New, overly reverent ‘Godzilla’ looks and sounds great 

click to enlarge Godzilla
  • COURTESY WARNER BROS. ENTERTAINMENT AND LEGENDARY PICTURES PRODUCTIONS
  • The new “Godzilla,” directed by Gareth Edwards, has respect for its monsters.
The new “Godzilla” seems to be an apology for Roland Emerich’s despised 1998 film of the same name.

This 2014 version, directed by Gareth Edwards, is inspired by the original 1954 “Gojira,” the uncut, 98-minute Japanese original (not the cheesy shortened, dubbed, Americanized “Godzilla, King of the Monsters!” with Raymond Burr in 1956).

The current “Godzilla” is mostly serious and aware of the original movie’s message — complete with a key reference to Hiroshima — but also true to its homemade monster effects.

And while the 1998 “Godzilla” appeared to be the result of test marketing, with a bigger, faster, louder monster, this new film respects the monsters, and is in awe of them.

It begins in flashback when a nuclear physicist (Bryan Cranston) discovers a weird pattern to tremors in Tokyo and a nuclear power plant is destroyed. Fifteen years later, his son grows up to be U.S. Navy Lt. Ford Brody (Aaron Taylor-Johnson, from “Kick-Ass”).

The tremors have begun anew, and this time, three monsters emerge. Worse, they seem to be headed to the Bay Area, where Ford’s wife (Elizabeth Olsen) and young son live.

Ken Watanabe and Sally Hawkins play scientists who secretly have been studying the monsters.

For once, Hollywood has chosen a director wisely. British filmmaker Edwards — who made 2010’s low-budget “Monsters” — pays equal attention to action and storytelling.

He wrings emotional energy from the characters by separating several families — not just young Ford from his father, and older Ford from his wife and child, but also a family of tourists in an airport.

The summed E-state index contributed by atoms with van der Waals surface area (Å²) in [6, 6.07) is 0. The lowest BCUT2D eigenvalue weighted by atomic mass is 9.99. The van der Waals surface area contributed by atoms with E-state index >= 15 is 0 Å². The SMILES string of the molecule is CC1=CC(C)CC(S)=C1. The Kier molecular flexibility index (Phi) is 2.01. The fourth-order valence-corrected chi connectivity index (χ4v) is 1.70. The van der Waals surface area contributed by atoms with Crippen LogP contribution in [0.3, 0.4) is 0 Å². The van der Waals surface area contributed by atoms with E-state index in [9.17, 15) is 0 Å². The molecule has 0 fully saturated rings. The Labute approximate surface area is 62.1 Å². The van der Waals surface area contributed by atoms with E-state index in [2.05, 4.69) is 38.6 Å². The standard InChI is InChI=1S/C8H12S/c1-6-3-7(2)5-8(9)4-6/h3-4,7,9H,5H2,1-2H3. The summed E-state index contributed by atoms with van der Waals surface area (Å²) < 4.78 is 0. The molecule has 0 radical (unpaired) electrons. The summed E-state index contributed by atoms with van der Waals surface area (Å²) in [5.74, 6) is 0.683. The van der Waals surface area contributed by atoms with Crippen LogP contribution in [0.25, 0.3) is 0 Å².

Even the monsters are not immune. Two of them, called “Mutos,” are bent on breeding and spawning an army of creatures; Edwards shows their anguish when these plans are interrupted.

The movie roars to life during the monster battles. Godzilla moves slowly, rhythmically, and his battle cry is classically familiar. An enormous amount of property is destroyed; often the tip of a tail will brush carelessly against a skyscraper, smashing several stories into rubble.

“Godzilla” employs the series’ old theme, man’s excessive meddling in nature, and reminds us why the beloved monster has endured for 60 years in more than 30 movies, plus TV shows, cartoons, comic books, etc.

Yet by focusing on nuclear issues rather than contemporary environmental concerns, it feels slightly out of time. It’s well-made, but could have been a bit more pointed, or a bit more fun — like Godzilla himself.

REVIEW

Godzilla

★★★

Starring Aaron Taylor-Johnson, Ken Watanabe, Elizabeth Olsen, Bryan Cranston

Written by Max Borenstein

Directed by Gareth Edwards

Rated PG-13

Running time 2 hours, 3 minutes

About The Author

Jeffrey M. Anderson

Jeffrey M. Anderson

Bio:
Jeffrey M. Anderson has written about movies for the San Francisco Examiner since 2000, in addition to many other publications and websites. He holds a master's degree in cinema, and has appeared as an expert on film festival panels, television, and radio. He is a founding member of the San Francisco Film Critics... more
Pin It
Favorite

Speaking of...

More by Jeffrey M. Anderson

Latest in Movies

Friday, Dec 9, 2016

Videos

Most Popular Stories

© 2016 The San Francisco Examiner

Website powered by Foundation